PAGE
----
# Which Patient do I treat? Economists and Physicians in the Lab Marlies Ahlert University Halle-Wittenberg Stefan Felder Universities of Duisburg-Essen.

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Which Patient do I treat? Economists and Physicians in the Lab Marlies Ahlert University Halle-Wittenberg Stefan Felder Universities of Duisburg-Essen and Basel Bodo VogtUniversity of Magdeburg

2 Research questions Elicitation of social preferences of indi-viduals deciding in allocation problems Choices more in line with utilitarian prin-ciples or more with some egalitarian rules? Framing effects (med vs. neutral)? Professional effects (physicians vs. economists)?

3 Overview 1.The allocation problem and possible solutions 2.Classification of distributors 3.Framing and professional effects 4.Who is being served and how much do they receive? 5.Conclusion

4 Economist / physician i = 0 Endowment: ECU / time R 7 recipients / patients i = 1,...,7 Recipients are differentiated acc. to - minimal needs m i - productivity / effectivity p i 1. Allocation problem

5 Payoff of recipient i The allocator decides about the ration of the resources each of the recipients i receives: r i

6 t: participation rateof the recipients‘ payoffs (20%) c : Fine for every recipient with zero payoff (50 ECU) „Induced“ preferences Payoff of the allocator:

7 Examples for allocation problems (3 out of 10) Ressource Endowments R  {1000, 1600}

8 Own payoff maximizer: Typ S (OPMA) Maximizes his own payoff, acts according to the induced preferences W S (  0,  1,...,  n ) =  0 Be i the most productive person, person k is being served if t  m k  p k > t  m k  p i - c. Residual endowment goes to the most productive individual 2. Classification of allocators (ideal types)

9 Modified dominance criterion for serving k: Hurdle is higher Utilitarian: Typ U (UA)

10 maximizes Priorization acc. to minimal need serves to overcome  i =0 If the residual endowment is not sufficient to serve a further person, the allocator is indifferent as to which person is being served and who receives the residual. Number maximizer: Typ N (NMA)

11 Priorization according ot minimal need (like NMA) Allocates the residual resources according to the leximin-criterion He serves persons with low m i  p i within the set of recipients Rawlsian: Typ R (RA)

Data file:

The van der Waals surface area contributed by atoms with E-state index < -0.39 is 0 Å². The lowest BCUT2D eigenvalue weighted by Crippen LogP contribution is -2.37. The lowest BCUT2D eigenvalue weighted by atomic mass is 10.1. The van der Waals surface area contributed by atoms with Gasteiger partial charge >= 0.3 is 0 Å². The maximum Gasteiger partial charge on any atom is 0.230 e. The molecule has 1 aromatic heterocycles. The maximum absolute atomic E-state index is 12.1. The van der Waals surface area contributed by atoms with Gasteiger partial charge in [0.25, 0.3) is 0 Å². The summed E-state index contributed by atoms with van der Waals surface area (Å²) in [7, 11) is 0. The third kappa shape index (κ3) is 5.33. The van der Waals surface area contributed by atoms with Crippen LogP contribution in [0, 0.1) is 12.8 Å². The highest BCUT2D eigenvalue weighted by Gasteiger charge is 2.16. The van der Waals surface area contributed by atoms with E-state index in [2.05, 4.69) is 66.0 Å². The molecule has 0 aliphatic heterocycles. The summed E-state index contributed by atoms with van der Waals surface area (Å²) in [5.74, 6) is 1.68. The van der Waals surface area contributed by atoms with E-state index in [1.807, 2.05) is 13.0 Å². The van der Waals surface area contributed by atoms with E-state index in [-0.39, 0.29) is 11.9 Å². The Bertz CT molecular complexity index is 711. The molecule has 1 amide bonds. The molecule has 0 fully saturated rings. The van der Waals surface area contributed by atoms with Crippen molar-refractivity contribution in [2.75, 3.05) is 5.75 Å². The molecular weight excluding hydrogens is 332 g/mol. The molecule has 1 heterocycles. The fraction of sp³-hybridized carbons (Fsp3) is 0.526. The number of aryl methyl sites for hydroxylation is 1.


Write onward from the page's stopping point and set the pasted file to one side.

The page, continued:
12 Experimental design /1 10 treatments 1 distributor 7 potential recipients 10 x 7 choices for each distributor

13 Experimental design /2 17 Sessions with 136 students in total 2 different „framings“: neutral, medical 22 advanced medical students (8 in the neutral, 14 in the medical frame ) 36 students in economics (21 in the neutral, 15 in the medical frame ) MaXLab Magdeburg, elfe Essen

14 2. Classification of allocators Framing Economists neutral med.  Physicians neutral med.  S Max payoff 628112 123112 N Max number 10616246 022235 R Rawls 213347 not classified 224011

15 Type of allocators are more clearly revealed unter familiar conditions: - Economist in the neutral frame, Types S and N - Physicians in the medical frame, types N uad R in both frames, physician more clearly deviate from the induced direction (toward altruistic behavior) Economist deviate more from the induced direction in the neutral frame General observations tested for

16 3. Framing and professional effects

17 Hypothesis set 1 All allocators prioritize persons with low minimal need Typ S has a strong positive interest to serve persons with high productivity 5. Who is being served and by how much?

18 logit-model for positive payoffs of the recipients The endowment has a positive effect on the likelihood of being served All allocator serve those persons more likely who have a low minimial need (holds for types N and R) All allocator serve those persons more likely who have a high productivity (holds for types S and N 5. Who is being served and by how much?

19 5. Who is being served and by how much? Hypotheses set 2 Typ S und Typ N will serve those recipient extra, who show a high productivity Rawlsian will increase the extra ration for those, who have a long initial payoff

20 Size of allocation, given the payoff is positive

21 We are able to identify types, who systematically differ from each other Distributive norms show up more clearly under conditions familiar to the allocators (oec,oec; med,med) Productivity (+) und minimal need (-) influence the probability of being served Conclusion

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